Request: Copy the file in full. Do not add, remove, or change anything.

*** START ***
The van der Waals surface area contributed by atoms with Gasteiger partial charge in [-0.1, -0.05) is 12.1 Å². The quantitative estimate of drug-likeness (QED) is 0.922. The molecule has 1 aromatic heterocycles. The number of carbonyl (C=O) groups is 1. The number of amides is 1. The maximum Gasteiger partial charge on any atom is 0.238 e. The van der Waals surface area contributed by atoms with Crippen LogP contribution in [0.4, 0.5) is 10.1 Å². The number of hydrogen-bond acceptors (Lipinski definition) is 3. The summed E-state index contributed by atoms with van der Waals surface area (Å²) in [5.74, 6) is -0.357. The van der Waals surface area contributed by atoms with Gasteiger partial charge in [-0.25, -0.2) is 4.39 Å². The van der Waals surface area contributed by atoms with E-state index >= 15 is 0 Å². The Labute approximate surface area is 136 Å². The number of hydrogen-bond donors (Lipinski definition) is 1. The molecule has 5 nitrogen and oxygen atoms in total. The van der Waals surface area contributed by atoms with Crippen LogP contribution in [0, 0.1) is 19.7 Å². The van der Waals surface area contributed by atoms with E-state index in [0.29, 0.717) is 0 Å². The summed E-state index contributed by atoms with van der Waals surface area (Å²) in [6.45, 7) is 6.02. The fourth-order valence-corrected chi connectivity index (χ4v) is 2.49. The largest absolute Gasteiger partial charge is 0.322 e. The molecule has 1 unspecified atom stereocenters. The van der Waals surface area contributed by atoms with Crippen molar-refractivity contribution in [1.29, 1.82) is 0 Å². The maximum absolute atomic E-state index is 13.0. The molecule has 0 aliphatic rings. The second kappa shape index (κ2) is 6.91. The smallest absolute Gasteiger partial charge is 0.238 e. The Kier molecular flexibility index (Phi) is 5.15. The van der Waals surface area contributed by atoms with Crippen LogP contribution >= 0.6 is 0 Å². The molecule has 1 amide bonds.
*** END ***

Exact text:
The van der Waals surface area contributed by atoms with Gasteiger partial charge in [-0.1, -0.05) is 12.1 Å². The quantitative estimate of drug-likeness (QED) is 0.922. The molecule has 1 aromatic heterocycles. The number of carbonyl (C=O) groups is 1. The number of amides is 1. The maximum Gasteiger partial charge on any atom is 0.238 e. The van der Waals surface area contributed by atoms with Crippen LogP contribution in [0.4, 0.5) is 10.1 Å². The number of hydrogen-bond acceptors (Lipinski definition) is 3. The summed E-state index contributed by atoms with van der Waals surface area (Å²) in [5.74, 6) is -0.357. The van der Waals surface area contributed by atoms with Gasteiger partial charge in [-0.25, -0.2) is 4.39 Å². The van der Waals surface area contributed by atoms with E-state index >= 15 is 0 Å². The Labute approximate surface area is 136 Å². The number of hydrogen-bond donors (Lipinski definition) is 1. The molecule has 5 nitrogen and oxygen atoms in total. The van der Waals surface area contributed by atoms with Crippen LogP contribution in [0, 0.1) is 19.7 Å². The van der Waals surface area contributed by atoms with E-state index in [0.29, 0.717) is 0 Å². The summed E-state index contributed by atoms with van der Waals surface area (Å²) in [6.45, 7) is 6.02. The fourth-order valence-corrected chi connectivity index (χ4v) is 2.49. The largest absolute Gasteiger partial charge is 0.322 e. The molecule has 1 unspecified atom stereocenters. The van der Waals surface area contributed by atoms with Crippen molar-refractivity contribution in [1.29, 1.82) is 0 Å². The maximum absolute atomic E-state index is 13.0. The molecule has 0 aliphatic rings. The second kappa shape index (κ2) is 6.91. The smallest absolute Gasteiger partial charge is 0.238 e. The Kier molecular flexibility index (Phi) is 5.15. The van der Waals surface area contributed by atoms with Crippen LogP contribution >= 0.6 is 0 Å². The molecule has 1 amide bonds.